Ambient Temperature, Air Pollution, and Heart Rate Variability in an Aging Population

  • Ren C
  • O'Neill M
  • Park S
 et al. 
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Abstract

Studies show that ambient temperature and air pollution are associated with cardiovascular disease and that they may interact to affect cardiovascular events. However, few epidemiologic studies have examined mechanisms through which ambient temperature may influence cardiovascular function. The authors examined whether temperature was associated with heart rate variability (HRV) in a Boston, Massachusetts, study population and whether such associations were modified by ambient air pollution concentrations. The population was a cohort of 694 older men examined between 2000 and 2008. The authors fitted a mixed model to examine associations between temperature and air pollution and their interactions with repeated HRV measurements, adjusting for covariates selected a priori on the basis of their previous studies. Results showed that higher ambient temperature was associated with decreases in HRV measures (standard deviation of normal-to-normal intervals, low-frequency power, and high-frequency power) during the warm season but not during the cold season. These warm-season associations were significantly greater when ambient ozone levels were higher (>22.3 ppb) but did not differ according to levels of ambient fine (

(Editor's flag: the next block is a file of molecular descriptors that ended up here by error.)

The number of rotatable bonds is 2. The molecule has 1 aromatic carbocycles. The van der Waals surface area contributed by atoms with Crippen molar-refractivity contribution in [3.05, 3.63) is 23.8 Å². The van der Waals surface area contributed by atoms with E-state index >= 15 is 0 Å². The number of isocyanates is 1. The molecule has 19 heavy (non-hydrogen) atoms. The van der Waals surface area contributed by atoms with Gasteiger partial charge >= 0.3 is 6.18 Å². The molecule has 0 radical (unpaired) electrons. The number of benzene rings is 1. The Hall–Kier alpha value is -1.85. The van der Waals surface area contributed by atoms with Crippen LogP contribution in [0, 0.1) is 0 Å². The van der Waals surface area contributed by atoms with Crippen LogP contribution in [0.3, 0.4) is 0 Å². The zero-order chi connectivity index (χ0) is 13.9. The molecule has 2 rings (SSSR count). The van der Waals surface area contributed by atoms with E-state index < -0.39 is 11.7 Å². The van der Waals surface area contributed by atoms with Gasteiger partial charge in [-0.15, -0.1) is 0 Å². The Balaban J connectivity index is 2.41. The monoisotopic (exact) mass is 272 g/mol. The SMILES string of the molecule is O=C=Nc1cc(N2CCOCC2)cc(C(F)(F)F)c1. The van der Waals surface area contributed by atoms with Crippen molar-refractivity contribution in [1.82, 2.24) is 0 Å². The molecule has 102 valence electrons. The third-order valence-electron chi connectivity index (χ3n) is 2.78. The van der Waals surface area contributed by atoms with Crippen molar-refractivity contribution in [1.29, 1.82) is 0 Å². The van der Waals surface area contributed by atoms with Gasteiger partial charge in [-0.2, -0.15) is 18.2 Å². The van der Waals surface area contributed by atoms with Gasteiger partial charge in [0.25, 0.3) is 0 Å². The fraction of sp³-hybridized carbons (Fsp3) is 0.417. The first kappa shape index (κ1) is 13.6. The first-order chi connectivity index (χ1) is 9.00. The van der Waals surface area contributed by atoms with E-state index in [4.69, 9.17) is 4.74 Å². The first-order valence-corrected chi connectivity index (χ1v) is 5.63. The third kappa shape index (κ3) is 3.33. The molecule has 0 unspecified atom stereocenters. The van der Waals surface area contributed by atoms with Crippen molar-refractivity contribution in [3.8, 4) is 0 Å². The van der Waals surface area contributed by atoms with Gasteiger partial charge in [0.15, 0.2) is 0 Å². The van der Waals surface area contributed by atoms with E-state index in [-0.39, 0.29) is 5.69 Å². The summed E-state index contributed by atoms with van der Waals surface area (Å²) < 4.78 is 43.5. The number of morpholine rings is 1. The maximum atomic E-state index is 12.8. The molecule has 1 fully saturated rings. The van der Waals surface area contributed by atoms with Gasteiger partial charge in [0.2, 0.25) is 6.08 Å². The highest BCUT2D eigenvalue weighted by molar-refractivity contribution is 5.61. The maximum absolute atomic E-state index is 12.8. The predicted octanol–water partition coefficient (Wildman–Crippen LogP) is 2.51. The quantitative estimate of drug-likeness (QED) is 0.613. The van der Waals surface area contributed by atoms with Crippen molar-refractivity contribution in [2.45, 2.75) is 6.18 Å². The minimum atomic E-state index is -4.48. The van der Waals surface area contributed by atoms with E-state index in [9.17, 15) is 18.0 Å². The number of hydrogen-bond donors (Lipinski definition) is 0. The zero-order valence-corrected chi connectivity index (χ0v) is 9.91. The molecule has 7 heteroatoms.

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Authors

  • C. Ren

  • M. S. O'Neill

  • S. K. Park

  • D. Sparrow

  • P. Vokonas

  • J. Schwartz

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